But I realize my gift carries an inherent risk. I have changed the way Olivia moves, the way she communicates. I can only hope her deeply personal way of moving about is enhanced, not diminished by this technology.
For she has changed the way I move, too. Africa used to feel so far away to me, its problems so overwhelming and I too unimportant to do anything about them. But I’ve seen how the chain of events affects everybody.
And through Olivia, I’ve seen how we can make a difference, moving from one person to another.
The College has a great opportunity to make a difference in Uganda as well, by working with Shifting Ideas Through Education for African Women. Students have a remarkable opportunity to learn about the culture and traditions of an amazing people. They can help build facilities, teach women vocational and business skills, and immerse themselves in an experience of a lifetime through educating others. I believe they, like me, will be moved and receive blessings 100 times greater than anything they give.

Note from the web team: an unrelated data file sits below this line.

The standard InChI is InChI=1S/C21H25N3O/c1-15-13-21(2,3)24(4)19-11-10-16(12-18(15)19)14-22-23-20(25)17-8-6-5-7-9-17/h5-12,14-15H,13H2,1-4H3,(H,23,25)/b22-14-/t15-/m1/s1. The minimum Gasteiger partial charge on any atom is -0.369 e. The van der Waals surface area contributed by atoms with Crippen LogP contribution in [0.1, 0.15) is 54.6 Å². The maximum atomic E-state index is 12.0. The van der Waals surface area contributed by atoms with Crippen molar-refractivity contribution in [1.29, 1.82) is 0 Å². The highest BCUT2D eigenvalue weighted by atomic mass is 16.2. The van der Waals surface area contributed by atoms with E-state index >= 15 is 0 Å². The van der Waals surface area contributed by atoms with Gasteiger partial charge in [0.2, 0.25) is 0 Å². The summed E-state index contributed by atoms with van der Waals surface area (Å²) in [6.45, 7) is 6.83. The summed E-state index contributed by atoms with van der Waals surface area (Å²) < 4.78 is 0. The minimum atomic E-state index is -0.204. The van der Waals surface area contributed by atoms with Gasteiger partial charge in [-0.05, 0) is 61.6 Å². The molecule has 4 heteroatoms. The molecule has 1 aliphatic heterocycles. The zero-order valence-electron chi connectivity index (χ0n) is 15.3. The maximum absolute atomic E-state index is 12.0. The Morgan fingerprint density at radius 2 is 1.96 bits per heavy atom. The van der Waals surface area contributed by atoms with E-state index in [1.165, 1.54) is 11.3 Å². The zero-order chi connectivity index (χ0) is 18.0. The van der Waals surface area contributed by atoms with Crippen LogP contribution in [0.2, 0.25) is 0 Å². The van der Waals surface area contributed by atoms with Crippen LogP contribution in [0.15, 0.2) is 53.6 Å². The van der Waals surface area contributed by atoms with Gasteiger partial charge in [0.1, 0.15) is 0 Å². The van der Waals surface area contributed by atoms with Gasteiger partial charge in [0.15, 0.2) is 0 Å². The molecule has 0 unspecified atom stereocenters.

At one of the villages we visited, an elderly woman greeted me by kneeling at my feet. I’d been told that this might happen. It’s a gesture of deep respect reserved for honored guests and elders in the village. It made me very uncomfortable. I asked Sister Stella the proper thing to do.
“If someone kneels before you,” she said, “just take her hand and help her up.”
Learn more about the College’s partnership with SITEAW at www.siteaw.org
July 06, 2006
Reality Sets In
by Jeana Rogers
July 6, 2006